True or false: HPV viruses cause cervical cancer

June 23, 8:41 PMVaccines ExaminerNorma Erickson

According to science, HPV viruses are not nearly as frightening as the public has been led to believe. A study conducted in 1996, showed that 93% of women who were infected with an HPV virus showed no sign of having the same virus four menstrual cycles later. Most HPV infections, even those caused by ‘high risk’ strains are transient with normal cytology in sexually active young women.

Even the CDC says, “Most women who become infected with HPV are able to eradicate the virus and suffer no apparent long-term consequences to their health.”

According to science, persistent HPV infection, not the HPV virus itself, is the pivotal promoter in causing precancerous lesions and cancer.

According to science, the development and maintenance of precancerous lesions occurs most frequently in women positive for the same type of HPV virus on repeated testing. In other words, to be at high risk for the development of precancerous lesions you must be infected with the same HPV virus multiple times. It is the persistent infection, not the virus, that puts you at risk for cervical cancer.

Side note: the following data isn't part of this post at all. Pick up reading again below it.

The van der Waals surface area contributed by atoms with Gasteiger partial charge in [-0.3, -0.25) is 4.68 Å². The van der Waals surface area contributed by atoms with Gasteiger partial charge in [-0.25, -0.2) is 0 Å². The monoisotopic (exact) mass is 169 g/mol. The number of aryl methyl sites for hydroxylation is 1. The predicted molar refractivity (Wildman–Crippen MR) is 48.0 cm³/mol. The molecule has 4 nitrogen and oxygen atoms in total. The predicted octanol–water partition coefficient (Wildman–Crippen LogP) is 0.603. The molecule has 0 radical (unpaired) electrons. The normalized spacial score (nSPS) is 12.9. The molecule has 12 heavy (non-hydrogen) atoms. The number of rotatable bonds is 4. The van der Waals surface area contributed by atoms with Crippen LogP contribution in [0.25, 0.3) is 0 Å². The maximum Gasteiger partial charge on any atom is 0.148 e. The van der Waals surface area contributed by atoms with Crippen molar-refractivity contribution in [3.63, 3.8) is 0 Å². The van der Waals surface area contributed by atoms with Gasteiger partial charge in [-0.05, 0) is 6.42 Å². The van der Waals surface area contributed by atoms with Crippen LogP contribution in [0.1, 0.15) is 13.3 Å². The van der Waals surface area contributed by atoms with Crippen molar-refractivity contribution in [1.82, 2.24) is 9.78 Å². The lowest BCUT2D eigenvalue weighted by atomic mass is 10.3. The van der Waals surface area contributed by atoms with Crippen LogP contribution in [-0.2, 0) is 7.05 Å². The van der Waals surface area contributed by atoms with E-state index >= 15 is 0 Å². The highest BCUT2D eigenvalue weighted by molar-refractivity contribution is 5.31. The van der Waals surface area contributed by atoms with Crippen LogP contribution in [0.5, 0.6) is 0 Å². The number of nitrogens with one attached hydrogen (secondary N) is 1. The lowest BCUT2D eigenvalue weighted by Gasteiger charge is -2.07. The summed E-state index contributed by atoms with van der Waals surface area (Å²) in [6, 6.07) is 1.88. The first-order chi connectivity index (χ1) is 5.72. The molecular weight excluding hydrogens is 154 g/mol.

According to one of Merck’s own clinical trials, if you currently have either HPV 16 or HPV 18 virus present in your body prior to Gardasil injection, you could face up to a 44.6% greater risk of developing high-grade precancerous lesions in the cervix.

Advertisements would have you believe you run the risk of cancer every time you come in contact with a ‘high risk’ strain of HPV virus.

Advertisements would have you believe HPV vaccines assure you will be one less victim of cervical cancer.

Prior to approval of either HPV vaccine, medical professionals sponsored by vaccine manufacturers launched a campaign to ‘educate’ people regarding the risks of HPV infections, despite the fact that most HPV infections clear on their own.



Author: Leslie Carol Botha

Author, publisher, radio talk show host and internationally recognized expert on women's hormone cycles. Social/political activist on Gardasil the HPV vaccine for adolescent girls. Co-author of "Understanding Your Mood, Mind and Hormone Cycle." Honorary advisory board member for the Foundation for the Study of Cycles and member of the Society for Menstrual Cycle Research.